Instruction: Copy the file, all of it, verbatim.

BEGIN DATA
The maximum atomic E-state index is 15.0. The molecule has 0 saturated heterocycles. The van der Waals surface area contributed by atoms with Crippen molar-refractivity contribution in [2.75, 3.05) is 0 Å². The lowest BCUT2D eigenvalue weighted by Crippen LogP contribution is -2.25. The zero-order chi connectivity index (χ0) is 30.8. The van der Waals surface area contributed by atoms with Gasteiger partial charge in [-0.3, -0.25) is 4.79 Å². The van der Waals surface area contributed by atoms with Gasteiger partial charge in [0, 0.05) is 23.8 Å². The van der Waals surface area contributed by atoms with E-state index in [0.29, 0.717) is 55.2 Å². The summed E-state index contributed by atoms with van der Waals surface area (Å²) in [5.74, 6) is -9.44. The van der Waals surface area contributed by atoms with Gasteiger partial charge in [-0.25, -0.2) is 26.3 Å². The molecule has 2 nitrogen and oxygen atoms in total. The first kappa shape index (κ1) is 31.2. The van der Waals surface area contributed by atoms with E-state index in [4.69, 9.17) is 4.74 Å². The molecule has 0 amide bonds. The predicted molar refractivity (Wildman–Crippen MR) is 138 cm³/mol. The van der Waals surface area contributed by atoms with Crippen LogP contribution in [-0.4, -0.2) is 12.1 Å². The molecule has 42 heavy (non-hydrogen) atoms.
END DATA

The maximum atomic E-state index is 15.0. The molecule has 0 saturated heterocycles. The van der Waals surface area contributed by atoms with Crippen molar-refractivity contribution in [2.75, 3.05) is 0 Å². The lowest BCUT2D eigenvalue weighted by Crippen LogP contribution is -2.25. The zero-order chi connectivity index (χ0) is 30.8. The van der Waals surface area contributed by atoms with Gasteiger partial charge in [-0.3, -0.25) is 4.79 Å². The van der Waals surface area contributed by atoms with Gasteiger partial charge in [0, 0.05) is 23.8 Å². The van der Waals surface area contributed by atoms with E-state index in [0.29, 0.717) is 55.2 Å². The summed E-state index contributed by atoms with van der Waals surface area (Å²) in [5.74, 6) is -9.44. The van der Waals surface area contributed by atoms with Gasteiger partial charge in [-0.25, -0.2) is 26.3 Å². The molecule has 2 nitrogen and oxygen atoms in total. The first kappa shape index (κ1) is 31.2. The van der Waals surface area contributed by atoms with E-state index in [4.69, 9.17) is 4.74 Å². The molecule has 0 amide bonds. The predicted molar refractivity (Wildman–Crippen MR) is 138 cm³/mol. The van der Waals surface area contributed by atoms with Crippen LogP contribution in [-0.4, -0.2) is 12.1 Å². The molecule has 42 heavy (non-hydrogen) atoms.